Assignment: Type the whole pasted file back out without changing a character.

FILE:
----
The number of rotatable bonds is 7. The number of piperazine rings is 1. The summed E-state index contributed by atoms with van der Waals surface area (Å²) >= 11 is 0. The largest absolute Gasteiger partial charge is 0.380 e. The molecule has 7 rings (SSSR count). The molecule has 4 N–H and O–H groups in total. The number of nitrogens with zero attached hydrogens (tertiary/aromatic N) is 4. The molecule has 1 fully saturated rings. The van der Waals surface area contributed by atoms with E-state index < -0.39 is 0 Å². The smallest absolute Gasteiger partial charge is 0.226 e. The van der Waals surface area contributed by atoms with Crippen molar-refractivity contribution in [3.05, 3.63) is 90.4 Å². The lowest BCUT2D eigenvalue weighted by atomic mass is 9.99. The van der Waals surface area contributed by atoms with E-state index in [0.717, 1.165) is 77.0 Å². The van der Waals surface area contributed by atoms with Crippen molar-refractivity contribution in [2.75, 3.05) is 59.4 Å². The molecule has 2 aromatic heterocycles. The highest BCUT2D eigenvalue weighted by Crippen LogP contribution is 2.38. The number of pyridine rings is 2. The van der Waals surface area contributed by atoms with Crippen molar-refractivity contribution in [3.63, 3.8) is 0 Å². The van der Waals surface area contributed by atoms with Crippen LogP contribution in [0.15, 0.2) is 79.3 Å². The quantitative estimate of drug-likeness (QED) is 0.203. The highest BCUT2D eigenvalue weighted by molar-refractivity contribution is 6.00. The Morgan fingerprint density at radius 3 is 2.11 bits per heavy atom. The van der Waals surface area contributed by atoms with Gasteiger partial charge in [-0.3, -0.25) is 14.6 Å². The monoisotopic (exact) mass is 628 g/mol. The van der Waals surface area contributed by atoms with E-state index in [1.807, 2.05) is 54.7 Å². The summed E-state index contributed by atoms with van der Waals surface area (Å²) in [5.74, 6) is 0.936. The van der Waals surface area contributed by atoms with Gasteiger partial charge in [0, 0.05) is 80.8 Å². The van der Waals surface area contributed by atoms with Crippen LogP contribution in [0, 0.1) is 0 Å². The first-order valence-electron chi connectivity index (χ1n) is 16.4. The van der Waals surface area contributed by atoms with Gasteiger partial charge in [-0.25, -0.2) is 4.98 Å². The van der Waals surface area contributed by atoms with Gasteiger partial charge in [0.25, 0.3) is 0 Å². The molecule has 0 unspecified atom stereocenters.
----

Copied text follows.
The number of rotatable bonds is 7. The number of piperazine rings is 1. The summed E-state index contributed by atoms with van der Waals surface area (Å²) >= 11 is 0. The largest absolute Gasteiger partial charge is 0.380 e. The molecule has 7 rings (SSSR count). The molecule has 4 N–H and O–H groups in total. The number of nitrogens with zero attached hydrogens (tertiary/aromatic N) is 4. The molecule has 1 fully saturated rings. The van der Waals surface area contributed by atoms with E-state index < -0.39 is 0 Å². The smallest absolute Gasteiger partial charge is 0.226 e. The van der Waals surface area contributed by atoms with Crippen molar-refractivity contribution in [3.05, 3.63) is 90.4 Å². The lowest BCUT2D eigenvalue weighted by atomic mass is 9.99. The van der Waals surface area contributed by atoms with E-state index in [0.717, 1.165) is 77.0 Å². The van der Waals surface area contributed by atoms with Crippen molar-refractivity contribution in [2.75, 3.05) is 59.4 Å². The molecule has 2 aromatic heterocycles. The highest BCUT2D eigenvalue weighted by Crippen LogP contribution is 2.38. The number of pyridine rings is 2. The van der Waals surface area contributed by atoms with Crippen molar-refractivity contribution in [3.63, 3.8) is 0 Å². The van der Waals surface area contributed by atoms with Crippen LogP contribution in [0.15, 0.2) is 79.3 Å². The quantitative estimate of drug-likeness (QED) is 0.203. The highest BCUT2D eigenvalue weighted by molar-refractivity contribution is 6.00. The Morgan fingerprint density at radius 3 is 2.11 bits per heavy atom. The van der Waals surface area contributed by atoms with Gasteiger partial charge in [-0.3, -0.25) is 14.6 Å². The monoisotopic (exact) mass is 628 g/mol. The van der Waals surface area contributed by atoms with E-state index in [1.807, 2.05) is 54.7 Å². The summed E-state index contributed by atoms with van der Waals surface area (Å²) in [5.74, 6) is 0.936. The van der Waals surface area contributed by atoms with Gasteiger partial charge in [0, 0.05) is 80.8 Å². The van der Waals surface area contributed by atoms with Crippen LogP contribution in [0, 0.1) is 0 Å². The first-order valence-electron chi connectivity index (χ1n) is 16.4. The van der Waals surface area contributed by atoms with Gasteiger partial charge in [-0.25, -0.2) is 4.98 Å². The van der Waals surface area contributed by atoms with Gasteiger partial charge in [0.25, 0.3) is 0 Å². The molecule has 0 unspecified atom stereocenters.